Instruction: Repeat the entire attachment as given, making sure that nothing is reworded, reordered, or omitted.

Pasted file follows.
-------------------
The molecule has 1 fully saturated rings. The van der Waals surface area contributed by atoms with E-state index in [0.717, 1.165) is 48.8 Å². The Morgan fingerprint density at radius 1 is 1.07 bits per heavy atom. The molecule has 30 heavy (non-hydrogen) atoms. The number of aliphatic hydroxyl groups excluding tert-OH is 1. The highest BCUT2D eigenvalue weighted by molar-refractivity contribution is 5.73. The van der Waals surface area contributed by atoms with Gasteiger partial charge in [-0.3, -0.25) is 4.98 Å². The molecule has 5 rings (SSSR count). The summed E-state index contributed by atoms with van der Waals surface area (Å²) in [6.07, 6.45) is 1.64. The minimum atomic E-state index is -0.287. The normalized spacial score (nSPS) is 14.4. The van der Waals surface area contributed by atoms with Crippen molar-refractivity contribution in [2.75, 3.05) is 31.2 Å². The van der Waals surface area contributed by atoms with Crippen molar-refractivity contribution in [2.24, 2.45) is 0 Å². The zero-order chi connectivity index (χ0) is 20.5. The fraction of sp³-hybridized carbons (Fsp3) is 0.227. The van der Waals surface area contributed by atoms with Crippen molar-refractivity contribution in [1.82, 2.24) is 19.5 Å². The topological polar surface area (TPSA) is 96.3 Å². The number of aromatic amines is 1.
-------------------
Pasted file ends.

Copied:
The molecule has 1 fully saturated rings. The van der Waals surface area contributed by atoms with E-state index in [0.717, 1.165) is 48.8 Å². The Morgan fingerprint density at radius 1 is 1.07 bits per heavy atom. The molecule has 30 heavy (non-hydrogen) atoms. The number of aliphatic hydroxyl groups excluding tert-OH is 1. The highest BCUT2D eigenvalue weighted by molar-refractivity contribution is 5.73. The van der Waals surface area contributed by atoms with Gasteiger partial charge in [-0.3, -0.25) is 4.98 Å². The molecule has 5 rings (SSSR count). The summed E-state index contributed by atoms with van der Waals surface area (Å²) in [6.07, 6.45) is 1.64. The minimum atomic E-state index is -0.287. The normalized spacial score (nSPS) is 14.4. The van der Waals surface area contributed by atoms with Crippen molar-refractivity contribution in [2.75, 3.05) is 31.2 Å². The van der Waals surface area contributed by atoms with Crippen molar-refractivity contribution in [2.24, 2.45) is 0 Å². The zero-order chi connectivity index (χ0) is 20.5. The fraction of sp³-hybridized carbons (Fsp3) is 0.227. The van der Waals surface area contributed by atoms with Crippen molar-refractivity contribution in [1.82, 2.24) is 19.5 Å². The topological polar surface area (TPSA) is 96.3 Å². The number of aromatic amines is 1.